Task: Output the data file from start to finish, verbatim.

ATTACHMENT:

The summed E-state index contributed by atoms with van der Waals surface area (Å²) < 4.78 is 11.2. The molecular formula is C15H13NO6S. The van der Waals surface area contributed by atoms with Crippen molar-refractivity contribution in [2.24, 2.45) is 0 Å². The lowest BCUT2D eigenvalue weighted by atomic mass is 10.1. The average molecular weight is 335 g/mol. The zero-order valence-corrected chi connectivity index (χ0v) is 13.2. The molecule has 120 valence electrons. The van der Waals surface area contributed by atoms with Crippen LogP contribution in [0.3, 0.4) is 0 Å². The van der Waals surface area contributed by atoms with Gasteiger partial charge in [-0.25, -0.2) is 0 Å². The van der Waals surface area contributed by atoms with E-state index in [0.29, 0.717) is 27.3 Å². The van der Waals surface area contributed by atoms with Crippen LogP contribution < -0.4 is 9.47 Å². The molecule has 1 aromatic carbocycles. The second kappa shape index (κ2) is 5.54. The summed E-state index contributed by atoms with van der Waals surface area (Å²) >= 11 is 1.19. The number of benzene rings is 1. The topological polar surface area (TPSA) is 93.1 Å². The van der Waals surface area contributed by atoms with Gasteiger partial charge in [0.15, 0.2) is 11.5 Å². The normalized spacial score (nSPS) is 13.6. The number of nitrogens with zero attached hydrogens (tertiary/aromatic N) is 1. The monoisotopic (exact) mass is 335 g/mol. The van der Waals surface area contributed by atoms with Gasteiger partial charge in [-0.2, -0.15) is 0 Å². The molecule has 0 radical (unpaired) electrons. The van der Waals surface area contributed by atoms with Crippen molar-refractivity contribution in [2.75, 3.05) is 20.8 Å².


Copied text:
The summed E-state index contributed by atoms with van der Waals surface area (Å²) < 4.78 is 11.2. The molecular formula is C15H13NO6S. The van der Waals surface area contributed by atoms with Crippen molar-refractivity contribution in [2.24, 2.45) is 0 Å². The lowest BCUT2D eigenvalue weighted by atomic mass is 10.1. The average molecular weight is 335 g/mol. The zero-order valence-corrected chi connectivity index (χ0v) is 13.2. The molecule has 120 valence electrons. The van der Waals surface area contributed by atoms with Crippen LogP contribution in [0.3, 0.4) is 0 Å². The van der Waals surface area contributed by atoms with Gasteiger partial charge in [-0.25, -0.2) is 0 Å². The van der Waals surface area contributed by atoms with E-state index in [0.29, 0.717) is 27.3 Å². The van der Waals surface area contributed by atoms with Crippen LogP contribution < -0.4 is 9.47 Å². The molecule has 1 aromatic carbocycles. The second kappa shape index (κ2) is 5.54. The summed E-state index contributed by atoms with van der Waals surface area (Å²) >= 11 is 1.19. The number of benzene rings is 1. The topological polar surface area (TPSA) is 93.1 Å². The van der Waals surface area contributed by atoms with Gasteiger partial charge in [0.15, 0.2) is 11.5 Å². The normalized spacial score (nSPS) is 13.6. The number of nitrogens with zero attached hydrogens (tertiary/aromatic N) is 1. The monoisotopic (exact) mass is 335 g/mol. The van der Waals surface area contributed by atoms with Gasteiger partial charge in [-0.2, -0.15) is 0 Å². The molecule has 0 radical (unpaired) electrons. The van der Waals surface area contributed by atoms with Crippen molar-refractivity contribution in [2.75, 3.05) is 20.8 Å².